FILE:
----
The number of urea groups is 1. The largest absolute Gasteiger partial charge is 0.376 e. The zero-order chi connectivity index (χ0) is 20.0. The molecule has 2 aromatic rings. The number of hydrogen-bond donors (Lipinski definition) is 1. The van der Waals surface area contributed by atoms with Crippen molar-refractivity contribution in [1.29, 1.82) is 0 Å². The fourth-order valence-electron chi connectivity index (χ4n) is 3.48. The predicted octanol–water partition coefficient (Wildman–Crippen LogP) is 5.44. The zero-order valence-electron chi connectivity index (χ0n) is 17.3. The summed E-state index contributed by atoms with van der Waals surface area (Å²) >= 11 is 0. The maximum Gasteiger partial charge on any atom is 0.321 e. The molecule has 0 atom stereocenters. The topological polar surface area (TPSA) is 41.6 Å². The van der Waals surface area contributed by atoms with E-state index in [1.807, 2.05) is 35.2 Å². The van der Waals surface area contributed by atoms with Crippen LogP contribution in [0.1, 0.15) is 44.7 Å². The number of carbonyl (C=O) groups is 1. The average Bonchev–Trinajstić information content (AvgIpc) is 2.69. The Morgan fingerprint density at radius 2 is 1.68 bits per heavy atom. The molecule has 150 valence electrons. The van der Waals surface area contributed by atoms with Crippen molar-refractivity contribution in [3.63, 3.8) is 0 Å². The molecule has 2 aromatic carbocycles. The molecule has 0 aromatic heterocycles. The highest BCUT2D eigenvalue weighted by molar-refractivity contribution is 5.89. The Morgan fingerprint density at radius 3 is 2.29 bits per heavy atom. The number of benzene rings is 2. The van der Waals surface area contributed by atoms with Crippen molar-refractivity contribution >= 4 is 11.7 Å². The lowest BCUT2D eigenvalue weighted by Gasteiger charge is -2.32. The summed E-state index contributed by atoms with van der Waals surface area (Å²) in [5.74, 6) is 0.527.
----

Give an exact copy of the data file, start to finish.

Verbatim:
The number of urea groups is 1. The largest absolute Gasteiger partial charge is 0.376 e. The zero-order chi connectivity index (χ0) is 20.0. The molecule has 2 aromatic rings. The number of hydrogen-bond donors (Lipinski definition) is 1. The van der Waals surface area contributed by atoms with Crippen molar-refractivity contribution in [1.29, 1.82) is 0 Å². The fourth-order valence-electron chi connectivity index (χ4n) is 3.48. The predicted octanol–water partition coefficient (Wildman–Crippen LogP) is 5.44. The zero-order valence-electron chi connectivity index (χ0n) is 17.3. The summed E-state index contributed by atoms with van der Waals surface area (Å²) >= 11 is 0. The maximum Gasteiger partial charge on any atom is 0.321 e. The molecule has 0 atom stereocenters. The topological polar surface area (TPSA) is 41.6 Å². The van der Waals surface area contributed by atoms with E-state index in [1.807, 2.05) is 35.2 Å². The van der Waals surface area contributed by atoms with Crippen LogP contribution in [0.1, 0.15) is 44.7 Å². The number of carbonyl (C=O) groups is 1. The average Bonchev–Trinajstić information content (AvgIpc) is 2.69. The Morgan fingerprint density at radius 2 is 1.68 bits per heavy atom. The molecule has 150 valence electrons. The van der Waals surface area contributed by atoms with Crippen molar-refractivity contribution in [3.63, 3.8) is 0 Å². The molecule has 2 aromatic carbocycles. The molecule has 0 aromatic heterocycles. The highest BCUT2D eigenvalue weighted by molar-refractivity contribution is 5.89. The Morgan fingerprint density at radius 3 is 2.29 bits per heavy atom. The number of benzene rings is 2. The van der Waals surface area contributed by atoms with Crippen molar-refractivity contribution >= 4 is 11.7 Å². The lowest BCUT2D eigenvalue weighted by Gasteiger charge is -2.32. The summed E-state index contributed by atoms with van der Waals surface area (Å²) in [5.74, 6) is 0.527.